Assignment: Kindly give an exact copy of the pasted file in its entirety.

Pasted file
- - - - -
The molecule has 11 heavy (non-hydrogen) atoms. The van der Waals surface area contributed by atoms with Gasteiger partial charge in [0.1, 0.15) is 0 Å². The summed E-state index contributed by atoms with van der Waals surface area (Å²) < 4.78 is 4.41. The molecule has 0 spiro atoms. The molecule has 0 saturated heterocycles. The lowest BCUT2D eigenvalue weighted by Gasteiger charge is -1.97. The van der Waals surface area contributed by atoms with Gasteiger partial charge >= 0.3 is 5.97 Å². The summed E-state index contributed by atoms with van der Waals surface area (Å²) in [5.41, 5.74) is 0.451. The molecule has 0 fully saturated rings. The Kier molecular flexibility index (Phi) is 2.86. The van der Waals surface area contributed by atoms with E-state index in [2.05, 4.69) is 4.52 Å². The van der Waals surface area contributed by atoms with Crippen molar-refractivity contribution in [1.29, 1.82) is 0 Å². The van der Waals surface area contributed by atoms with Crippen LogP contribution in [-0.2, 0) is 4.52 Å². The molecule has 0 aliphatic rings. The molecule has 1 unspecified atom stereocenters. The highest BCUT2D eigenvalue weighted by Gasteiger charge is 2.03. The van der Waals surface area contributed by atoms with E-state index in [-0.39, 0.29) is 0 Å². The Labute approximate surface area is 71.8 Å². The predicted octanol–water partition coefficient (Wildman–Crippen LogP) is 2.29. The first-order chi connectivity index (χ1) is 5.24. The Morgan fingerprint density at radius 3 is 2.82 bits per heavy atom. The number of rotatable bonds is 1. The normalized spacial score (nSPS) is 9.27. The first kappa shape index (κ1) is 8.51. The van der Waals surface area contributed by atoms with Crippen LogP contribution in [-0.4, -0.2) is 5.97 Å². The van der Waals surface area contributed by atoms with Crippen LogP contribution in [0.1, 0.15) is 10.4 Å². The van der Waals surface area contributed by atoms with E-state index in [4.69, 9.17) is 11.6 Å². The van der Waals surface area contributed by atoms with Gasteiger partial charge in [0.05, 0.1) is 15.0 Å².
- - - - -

The molecule has 11 heavy (non-hydrogen) atoms. The van der Waals surface area contributed by atoms with Gasteiger partial charge in [0.1, 0.15) is 0 Å². The summed E-state index contributed by atoms with van der Waals surface area (Å²) < 4.78 is 4.41. The molecule has 0 spiro atoms. The molecule has 0 saturated heterocycles. The lowest BCUT2D eigenvalue weighted by Gasteiger charge is -1.97. The van der Waals surface area contributed by atoms with Gasteiger partial charge >= 0.3 is 5.97 Å². The summed E-state index contributed by atoms with van der Waals surface area (Å²) in [5.41, 5.74) is 0.451. The molecule has 0 fully saturated rings. The Kier molecular flexibility index (Phi) is 2.86. The van der Waals surface area contributed by atoms with E-state index in [2.05, 4.69) is 4.52 Å². The van der Waals surface area contributed by atoms with Crippen molar-refractivity contribution in [1.29, 1.82) is 0 Å². The van der Waals surface area contributed by atoms with Crippen LogP contribution in [-0.2, 0) is 4.52 Å². The molecule has 0 aliphatic rings. The molecule has 1 unspecified atom stereocenters. The highest BCUT2D eigenvalue weighted by Gasteiger charge is 2.03. The van der Waals surface area contributed by atoms with E-state index in [-0.39, 0.29) is 0 Å². The Labute approximate surface area is 71.8 Å². The predicted octanol–water partition coefficient (Wildman–Crippen LogP) is 2.29. The first-order chi connectivity index (χ1) is 5.24. The Morgan fingerprint density at radius 3 is 2.82 bits per heavy atom. The number of rotatable bonds is 1. The normalized spacial score (nSPS) is 9.27. The first kappa shape index (κ1) is 8.51. The van der Waals surface area contributed by atoms with Crippen LogP contribution in [-0.4, -0.2) is 5.97 Å². The van der Waals surface area contributed by atoms with Crippen LogP contribution in [0.1, 0.15) is 10.4 Å². The van der Waals surface area contributed by atoms with E-state index in [4.69, 9.17) is 11.6 Å². The van der Waals surface area contributed by atoms with Gasteiger partial charge in [0.05, 0.1) is 15.0 Å².